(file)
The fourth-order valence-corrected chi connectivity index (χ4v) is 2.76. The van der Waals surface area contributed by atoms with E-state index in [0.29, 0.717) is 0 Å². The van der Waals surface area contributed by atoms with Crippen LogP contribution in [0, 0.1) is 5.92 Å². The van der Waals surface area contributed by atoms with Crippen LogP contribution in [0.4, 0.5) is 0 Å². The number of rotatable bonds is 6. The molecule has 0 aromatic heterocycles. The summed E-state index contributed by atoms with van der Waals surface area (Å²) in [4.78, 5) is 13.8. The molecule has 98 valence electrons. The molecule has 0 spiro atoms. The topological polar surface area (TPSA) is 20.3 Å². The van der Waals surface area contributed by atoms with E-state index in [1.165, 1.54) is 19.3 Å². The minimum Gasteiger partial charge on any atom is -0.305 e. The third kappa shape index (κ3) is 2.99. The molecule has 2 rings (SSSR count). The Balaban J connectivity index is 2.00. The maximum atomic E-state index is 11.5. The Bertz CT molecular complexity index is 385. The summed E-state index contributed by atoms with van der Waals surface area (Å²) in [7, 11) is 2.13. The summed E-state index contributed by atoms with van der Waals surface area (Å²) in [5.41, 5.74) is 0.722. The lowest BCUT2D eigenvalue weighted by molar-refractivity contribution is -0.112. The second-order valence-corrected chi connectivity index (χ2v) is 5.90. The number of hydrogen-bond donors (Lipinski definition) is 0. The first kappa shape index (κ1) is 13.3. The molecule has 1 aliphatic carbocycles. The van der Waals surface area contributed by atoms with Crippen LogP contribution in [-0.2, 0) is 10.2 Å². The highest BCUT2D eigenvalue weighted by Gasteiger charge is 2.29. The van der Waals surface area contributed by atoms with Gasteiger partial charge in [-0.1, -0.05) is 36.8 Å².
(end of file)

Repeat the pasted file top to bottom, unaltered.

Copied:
The fourth-order valence-corrected chi connectivity index (χ4v) is 2.76. The van der Waals surface area contributed by atoms with E-state index in [0.29, 0.717) is 0 Å². The van der Waals surface area contributed by atoms with Crippen LogP contribution in [0, 0.1) is 5.92 Å². The van der Waals surface area contributed by atoms with Crippen LogP contribution in [0.4, 0.5) is 0 Å². The number of rotatable bonds is 6. The molecule has 0 aromatic heterocycles. The summed E-state index contributed by atoms with van der Waals surface area (Å²) in [4.78, 5) is 13.8. The molecule has 98 valence electrons. The molecule has 0 spiro atoms. The topological polar surface area (TPSA) is 20.3 Å². The van der Waals surface area contributed by atoms with E-state index in [1.165, 1.54) is 19.3 Å². The minimum Gasteiger partial charge on any atom is -0.305 e. The third kappa shape index (κ3) is 2.99. The molecule has 2 rings (SSSR count). The Balaban J connectivity index is 2.00. The maximum atomic E-state index is 11.5. The Bertz CT molecular complexity index is 385. The summed E-state index contributed by atoms with van der Waals surface area (Å²) in [7, 11) is 2.13. The summed E-state index contributed by atoms with van der Waals surface area (Å²) in [5.41, 5.74) is 0.722. The lowest BCUT2D eigenvalue weighted by molar-refractivity contribution is -0.112. The second-order valence-corrected chi connectivity index (χ2v) is 5.90. The number of hydrogen-bond donors (Lipinski definition) is 0. The first kappa shape index (κ1) is 13.3. The molecule has 1 aliphatic carbocycles. The van der Waals surface area contributed by atoms with Crippen LogP contribution in [-0.2, 0) is 10.2 Å². The highest BCUT2D eigenvalue weighted by Gasteiger charge is 2.29. The van der Waals surface area contributed by atoms with Gasteiger partial charge in [-0.1, -0.05) is 36.8 Å².